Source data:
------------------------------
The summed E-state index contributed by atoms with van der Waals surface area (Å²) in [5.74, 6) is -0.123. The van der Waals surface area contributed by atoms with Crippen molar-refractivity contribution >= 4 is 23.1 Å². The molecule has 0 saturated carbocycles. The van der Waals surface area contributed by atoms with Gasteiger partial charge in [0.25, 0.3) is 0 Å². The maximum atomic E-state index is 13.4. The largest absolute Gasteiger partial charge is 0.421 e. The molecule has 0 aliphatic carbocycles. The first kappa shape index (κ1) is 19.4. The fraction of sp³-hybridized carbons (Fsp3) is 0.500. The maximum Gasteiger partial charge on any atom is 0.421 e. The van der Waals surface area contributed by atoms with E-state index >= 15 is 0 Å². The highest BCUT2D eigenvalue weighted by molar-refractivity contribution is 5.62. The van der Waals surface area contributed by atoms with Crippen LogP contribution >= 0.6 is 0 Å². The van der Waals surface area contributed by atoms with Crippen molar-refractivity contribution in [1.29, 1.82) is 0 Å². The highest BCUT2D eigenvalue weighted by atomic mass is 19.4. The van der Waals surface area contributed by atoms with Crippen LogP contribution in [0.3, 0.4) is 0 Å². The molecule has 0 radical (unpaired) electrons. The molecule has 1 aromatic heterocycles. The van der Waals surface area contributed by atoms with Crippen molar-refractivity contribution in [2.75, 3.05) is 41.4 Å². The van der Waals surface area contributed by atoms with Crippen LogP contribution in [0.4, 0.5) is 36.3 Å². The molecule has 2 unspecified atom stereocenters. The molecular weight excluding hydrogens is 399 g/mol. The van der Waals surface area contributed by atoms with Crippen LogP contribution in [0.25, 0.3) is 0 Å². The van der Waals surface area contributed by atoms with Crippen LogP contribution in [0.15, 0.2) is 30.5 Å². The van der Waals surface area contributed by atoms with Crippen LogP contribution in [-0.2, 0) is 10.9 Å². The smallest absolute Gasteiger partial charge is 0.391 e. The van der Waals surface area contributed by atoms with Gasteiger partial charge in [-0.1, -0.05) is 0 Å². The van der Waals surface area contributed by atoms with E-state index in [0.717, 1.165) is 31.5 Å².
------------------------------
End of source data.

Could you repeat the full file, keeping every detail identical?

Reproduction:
The summed E-state index contributed by atoms with van der Waals surface area (Å²) in [5.74, 6) is -0.123. The van der Waals surface area contributed by atoms with Crippen molar-refractivity contribution >= 4 is 23.1 Å². The molecule has 0 saturated carbocycles. The van der Waals surface area contributed by atoms with Gasteiger partial charge in [0.25, 0.3) is 0 Å². The maximum atomic E-state index is 13.4. The largest absolute Gasteiger partial charge is 0.421 e. The molecule has 0 aliphatic carbocycles. The first kappa shape index (κ1) is 19.4. The fraction of sp³-hybridized carbons (Fsp3) is 0.500. The maximum Gasteiger partial charge on any atom is 0.421 e. The van der Waals surface area contributed by atoms with E-state index >= 15 is 0 Å². The highest BCUT2D eigenvalue weighted by molar-refractivity contribution is 5.62. The van der Waals surface area contributed by atoms with Crippen LogP contribution >= 0.6 is 0 Å². The van der Waals surface area contributed by atoms with Crippen molar-refractivity contribution in [1.29, 1.82) is 0 Å². The highest BCUT2D eigenvalue weighted by atomic mass is 19.4. The van der Waals surface area contributed by atoms with Crippen LogP contribution in [0.3, 0.4) is 0 Å². The molecule has 0 radical (unpaired) electrons. The molecule has 1 aromatic heterocycles. The van der Waals surface area contributed by atoms with Crippen molar-refractivity contribution in [2.75, 3.05) is 41.4 Å². The van der Waals surface area contributed by atoms with Crippen LogP contribution in [0.4, 0.5) is 36.3 Å². The molecule has 2 unspecified atom stereocenters. The molecular weight excluding hydrogens is 399 g/mol. The van der Waals surface area contributed by atoms with Crippen LogP contribution in [0.25, 0.3) is 0 Å². The van der Waals surface area contributed by atoms with Crippen LogP contribution in [0.15, 0.2) is 30.5 Å². The van der Waals surface area contributed by atoms with Crippen LogP contribution in [-0.2, 0) is 10.9 Å². The smallest absolute Gasteiger partial charge is 0.391 e. The van der Waals surface area contributed by atoms with Gasteiger partial charge in [-0.1, -0.05) is 0 Å². The van der Waals surface area contributed by atoms with E-state index in [0.717, 1.165) is 31.5 Å².